Productive Struggle in Mathematics

By Sarah Burns, UChicago STEM Education Curriculum Developer

“Productive struggle” is a phrase we hear a lot in the math world these days: kids should be doing it and teachers should be facilitating it. This idea of learning from challenge — from not knowing exactly how to solve a problem, from trying an approach that doesn’t ultimately work, and from collaborating with others to figure out what to do next — is one we have always embraced in our work. But we know that it is challenging to provide opportunities for students to “productively struggle” and to support students so that struggle remains productive, rather than becoming unproductive and demoralizing. (Yes, there is such a thing as “unproductive struggle”!) This is especially true in classrooms with limited time and wide-ranging student skill levels (virtually all classrooms we engage with), and in a larger educational context that often seems to value correct answers and speed over slower learning from exploration and mistakes.

In our work with teachers and students, we have found that using thoughtful, purposeful questioning and promoting rich math conversations are powerful strategies for promoting productive struggle. We have also found that collaborating with a colleague — a coach, fellow teacher, mentor, or administrator — to plan, observe, and offer feedback on lessons is an effective way to develop these questioning and discourse strategies. There are three natural points at which the assistance of a colleague can be particularly helpful, especially for lessons that center on high cognitive demand tasks designed to promote productive struggle.

Before the lesson

While preparing to teach the lesson, it is helpful to consider both the task and teacher expectations through the lens of supporting productive struggle. Questions a teacher might discuss with a colleague before teaching the lesson include:

  • What are the mathematical goals of the lesson? How does this task support those goals and allow opportunities for students to engage with productive struggle?
  • What are different ways your students might approach the task? What background knowledge do that have? What might they struggle with?
  • How will you ensure that students understand the task without suggesting a particular approach or otherwise over-scaffolding?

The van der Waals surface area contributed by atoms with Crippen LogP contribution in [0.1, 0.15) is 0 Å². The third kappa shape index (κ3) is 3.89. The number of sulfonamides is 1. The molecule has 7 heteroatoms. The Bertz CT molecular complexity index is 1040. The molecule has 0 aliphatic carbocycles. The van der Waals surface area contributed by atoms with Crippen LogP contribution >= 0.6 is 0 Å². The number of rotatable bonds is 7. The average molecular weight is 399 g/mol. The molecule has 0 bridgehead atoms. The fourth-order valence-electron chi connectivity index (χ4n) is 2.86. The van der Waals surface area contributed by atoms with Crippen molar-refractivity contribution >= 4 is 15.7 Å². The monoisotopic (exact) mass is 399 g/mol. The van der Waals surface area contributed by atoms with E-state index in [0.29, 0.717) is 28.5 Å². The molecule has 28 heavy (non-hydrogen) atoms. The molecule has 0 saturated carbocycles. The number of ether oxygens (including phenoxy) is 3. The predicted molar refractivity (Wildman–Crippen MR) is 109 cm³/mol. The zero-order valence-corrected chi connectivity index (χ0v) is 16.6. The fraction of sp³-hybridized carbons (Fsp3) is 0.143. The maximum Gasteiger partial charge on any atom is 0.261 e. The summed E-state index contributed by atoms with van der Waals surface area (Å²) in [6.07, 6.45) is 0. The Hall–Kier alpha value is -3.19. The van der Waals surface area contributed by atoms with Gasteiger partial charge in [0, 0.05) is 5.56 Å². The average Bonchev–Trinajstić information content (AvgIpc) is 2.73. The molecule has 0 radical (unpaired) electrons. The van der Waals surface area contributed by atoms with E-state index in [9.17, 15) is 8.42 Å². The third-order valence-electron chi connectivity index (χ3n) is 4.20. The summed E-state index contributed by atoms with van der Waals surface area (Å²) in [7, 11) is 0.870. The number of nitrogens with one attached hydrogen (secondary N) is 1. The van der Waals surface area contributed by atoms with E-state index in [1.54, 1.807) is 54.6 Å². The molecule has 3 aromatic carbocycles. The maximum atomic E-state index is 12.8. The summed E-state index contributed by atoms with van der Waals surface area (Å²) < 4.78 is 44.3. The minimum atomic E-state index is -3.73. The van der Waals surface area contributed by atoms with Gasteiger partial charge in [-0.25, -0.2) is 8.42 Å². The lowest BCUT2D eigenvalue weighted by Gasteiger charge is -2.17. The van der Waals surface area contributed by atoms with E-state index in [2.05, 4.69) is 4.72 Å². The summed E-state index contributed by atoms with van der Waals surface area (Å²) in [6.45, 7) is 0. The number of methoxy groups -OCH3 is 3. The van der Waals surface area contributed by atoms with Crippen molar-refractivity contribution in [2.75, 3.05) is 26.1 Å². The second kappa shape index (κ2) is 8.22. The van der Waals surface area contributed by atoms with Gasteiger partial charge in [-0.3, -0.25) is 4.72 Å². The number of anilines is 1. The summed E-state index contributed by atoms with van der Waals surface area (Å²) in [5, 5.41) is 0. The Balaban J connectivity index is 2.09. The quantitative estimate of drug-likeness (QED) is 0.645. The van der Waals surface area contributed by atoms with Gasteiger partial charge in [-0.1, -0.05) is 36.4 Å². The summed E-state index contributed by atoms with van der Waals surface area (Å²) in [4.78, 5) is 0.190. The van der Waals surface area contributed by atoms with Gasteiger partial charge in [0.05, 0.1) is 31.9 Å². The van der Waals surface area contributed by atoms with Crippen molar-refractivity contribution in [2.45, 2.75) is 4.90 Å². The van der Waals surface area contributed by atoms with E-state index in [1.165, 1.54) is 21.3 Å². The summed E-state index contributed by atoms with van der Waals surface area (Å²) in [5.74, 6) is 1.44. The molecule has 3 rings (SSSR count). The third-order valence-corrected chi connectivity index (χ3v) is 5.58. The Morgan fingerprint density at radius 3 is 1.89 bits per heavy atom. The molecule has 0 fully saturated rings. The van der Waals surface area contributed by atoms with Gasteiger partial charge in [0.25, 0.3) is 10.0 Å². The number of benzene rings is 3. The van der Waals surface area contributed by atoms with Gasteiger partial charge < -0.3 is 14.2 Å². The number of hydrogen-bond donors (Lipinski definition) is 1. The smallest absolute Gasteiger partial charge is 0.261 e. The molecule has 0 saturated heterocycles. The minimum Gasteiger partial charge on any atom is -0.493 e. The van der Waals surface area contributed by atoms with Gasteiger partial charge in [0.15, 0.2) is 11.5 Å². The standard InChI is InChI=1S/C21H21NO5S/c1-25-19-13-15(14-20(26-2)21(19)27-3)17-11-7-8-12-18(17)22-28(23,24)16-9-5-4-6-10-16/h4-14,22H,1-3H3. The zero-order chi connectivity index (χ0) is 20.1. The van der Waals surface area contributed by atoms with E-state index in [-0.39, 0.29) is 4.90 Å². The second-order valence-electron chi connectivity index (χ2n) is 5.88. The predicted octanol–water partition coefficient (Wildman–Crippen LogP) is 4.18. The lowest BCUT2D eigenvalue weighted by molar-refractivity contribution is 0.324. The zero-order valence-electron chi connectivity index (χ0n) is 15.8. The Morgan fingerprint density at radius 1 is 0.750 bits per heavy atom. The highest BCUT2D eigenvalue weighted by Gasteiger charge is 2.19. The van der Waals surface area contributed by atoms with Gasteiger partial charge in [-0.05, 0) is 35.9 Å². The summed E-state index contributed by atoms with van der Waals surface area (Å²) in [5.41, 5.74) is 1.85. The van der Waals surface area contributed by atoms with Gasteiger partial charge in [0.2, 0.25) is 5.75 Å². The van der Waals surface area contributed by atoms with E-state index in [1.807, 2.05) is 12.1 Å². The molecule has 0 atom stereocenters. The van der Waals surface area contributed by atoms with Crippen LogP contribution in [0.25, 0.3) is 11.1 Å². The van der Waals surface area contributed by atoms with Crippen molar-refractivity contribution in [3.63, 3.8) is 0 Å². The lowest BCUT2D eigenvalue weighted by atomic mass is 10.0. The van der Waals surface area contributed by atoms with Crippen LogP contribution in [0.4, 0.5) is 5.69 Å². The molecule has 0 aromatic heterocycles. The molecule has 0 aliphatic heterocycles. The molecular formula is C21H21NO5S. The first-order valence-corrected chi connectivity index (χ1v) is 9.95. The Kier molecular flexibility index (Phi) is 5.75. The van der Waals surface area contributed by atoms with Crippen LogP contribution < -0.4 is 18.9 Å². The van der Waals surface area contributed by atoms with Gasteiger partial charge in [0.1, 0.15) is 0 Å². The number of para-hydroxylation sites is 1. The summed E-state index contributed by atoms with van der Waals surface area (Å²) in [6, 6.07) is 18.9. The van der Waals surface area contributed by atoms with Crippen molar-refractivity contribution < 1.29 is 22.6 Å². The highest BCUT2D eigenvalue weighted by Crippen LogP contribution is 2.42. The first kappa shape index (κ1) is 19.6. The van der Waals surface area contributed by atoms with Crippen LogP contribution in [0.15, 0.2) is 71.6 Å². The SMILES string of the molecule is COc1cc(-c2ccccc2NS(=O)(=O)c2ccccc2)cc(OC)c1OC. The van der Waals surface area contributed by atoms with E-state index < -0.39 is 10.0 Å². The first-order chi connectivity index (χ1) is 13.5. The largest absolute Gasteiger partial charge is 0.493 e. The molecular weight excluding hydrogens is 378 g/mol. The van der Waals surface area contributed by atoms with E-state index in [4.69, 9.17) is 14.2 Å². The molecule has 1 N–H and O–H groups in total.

• What questions might you ask students who struggle? What other supports can you give them without reducing cognitive demand?
  • How will you provide opportunities for students to share their thinking and explain or justify their ideas?

During the lesson

Having a second set of eyes in the room to observe gives teachers an opportunity to get timely feedback about their own teaching practices and about their students’ learning. It’s important that both the teacher and the collaborator view this not as an evaluation, but as an opportunity to grow professionally. During the lesson, the colleague can take notes about the issues that were discussed during the planning session, with a focus on how the teacher supported productive struggle and how students responded. Some specific things that a colleague might note during the lesson include:

  • Which students seem productively engaged in the task? Which seem less engaged? How can you tell?
  • How does the teacher respond to students when they struggle? To those who finish quickly or easily?
  • What hints or modifications are offered? To whom? Why?
  • How does the teacher encourage student-to-student discussion?
  • What questions does the teacher ask, and of whom?

After the lesson

Just as we hope students’ reflections on their work promote their growth as learners, debriefing a lesson after its implementation affords teachers the opportunity to reflect on how well they promoted and supported productive struggle. A post-lesson discussion can include questions like:

  • Which students engaged in productive struggle during this lesson? What strategies and behaviors did they exhibit?
  • Which students did not engage in productive struggle? What behaviors did they exhibit?
  • What modifications did you make to support your students? Why did you make those modifications?
  • If you could implement the task again, what would you do differently? What would you keep the same? Why?

There are many tools that can support teachers and their colleagues as they work together to plan, observe, and debrief lessons that focus on engaging students in productive struggle. You can find one of our favorites here. Our experience is that tools like these can help both teachers and their collaborators focus their conversations, promote collective reflection, and support professional growth.

Sarah Burns

Sarah Burns, with Ellen Dairyko, Andy Isaacs, and Debbie Leslie

Sarah, Ellen, Andy, and Debbie all work at UChicago STEM Education, a center devoted to research and development that aims to support high quality STEM instruction and learning for all students. Sarah can be reached at

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